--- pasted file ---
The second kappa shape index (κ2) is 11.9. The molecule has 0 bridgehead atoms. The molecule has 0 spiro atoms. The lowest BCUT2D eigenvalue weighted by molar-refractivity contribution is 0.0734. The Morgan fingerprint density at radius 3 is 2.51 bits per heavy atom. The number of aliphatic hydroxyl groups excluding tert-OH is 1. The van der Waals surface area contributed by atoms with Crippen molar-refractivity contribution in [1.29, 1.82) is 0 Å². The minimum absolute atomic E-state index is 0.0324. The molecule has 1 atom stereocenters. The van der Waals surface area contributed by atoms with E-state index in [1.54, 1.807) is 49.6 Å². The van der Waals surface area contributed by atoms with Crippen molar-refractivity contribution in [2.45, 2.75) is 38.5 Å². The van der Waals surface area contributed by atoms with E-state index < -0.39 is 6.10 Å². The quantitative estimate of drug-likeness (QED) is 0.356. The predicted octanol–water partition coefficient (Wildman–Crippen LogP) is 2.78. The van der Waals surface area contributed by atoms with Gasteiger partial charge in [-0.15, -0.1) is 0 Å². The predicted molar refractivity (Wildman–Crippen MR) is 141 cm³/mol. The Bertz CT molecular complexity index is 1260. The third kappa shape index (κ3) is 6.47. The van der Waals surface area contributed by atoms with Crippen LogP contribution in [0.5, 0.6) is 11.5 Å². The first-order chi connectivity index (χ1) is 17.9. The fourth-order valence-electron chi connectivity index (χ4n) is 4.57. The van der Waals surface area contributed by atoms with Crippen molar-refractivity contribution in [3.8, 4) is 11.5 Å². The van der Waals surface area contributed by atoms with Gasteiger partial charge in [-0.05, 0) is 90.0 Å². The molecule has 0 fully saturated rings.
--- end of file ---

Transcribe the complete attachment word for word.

The second kappa shape index (κ2) is 11.9. The molecule has 0 bridgehead atoms. The molecule has 0 spiro atoms. The lowest BCUT2D eigenvalue weighted by molar-refractivity contribution is 0.0734. The Morgan fingerprint density at radius 3 is 2.51 bits per heavy atom. The number of aliphatic hydroxyl groups excluding tert-OH is 1. The van der Waals surface area contributed by atoms with Crippen molar-refractivity contribution in [1.29, 1.82) is 0 Å². The minimum absolute atomic E-state index is 0.0324. The molecule has 1 atom stereocenters. The van der Waals surface area contributed by atoms with E-state index in [1.54, 1.807) is 49.6 Å². The van der Waals surface area contributed by atoms with Crippen molar-refractivity contribution in [2.45, 2.75) is 38.5 Å². The van der Waals surface area contributed by atoms with E-state index < -0.39 is 6.10 Å². The quantitative estimate of drug-likeness (QED) is 0.356. The predicted octanol–water partition coefficient (Wildman–Crippen LogP) is 2.78. The van der Waals surface area contributed by atoms with Gasteiger partial charge in [-0.15, -0.1) is 0 Å². The predicted molar refractivity (Wildman–Crippen MR) is 141 cm³/mol. The Bertz CT molecular complexity index is 1260. The third kappa shape index (κ3) is 6.47. The van der Waals surface area contributed by atoms with Crippen LogP contribution in [0.5, 0.6) is 11.5 Å². The first-order chi connectivity index (χ1) is 17.9. The fourth-order valence-electron chi connectivity index (χ4n) is 4.57. The van der Waals surface area contributed by atoms with Crippen molar-refractivity contribution in [3.8, 4) is 11.5 Å². The van der Waals surface area contributed by atoms with Gasteiger partial charge in [-0.05, 0) is 90.0 Å². The molecule has 0 fully saturated rings.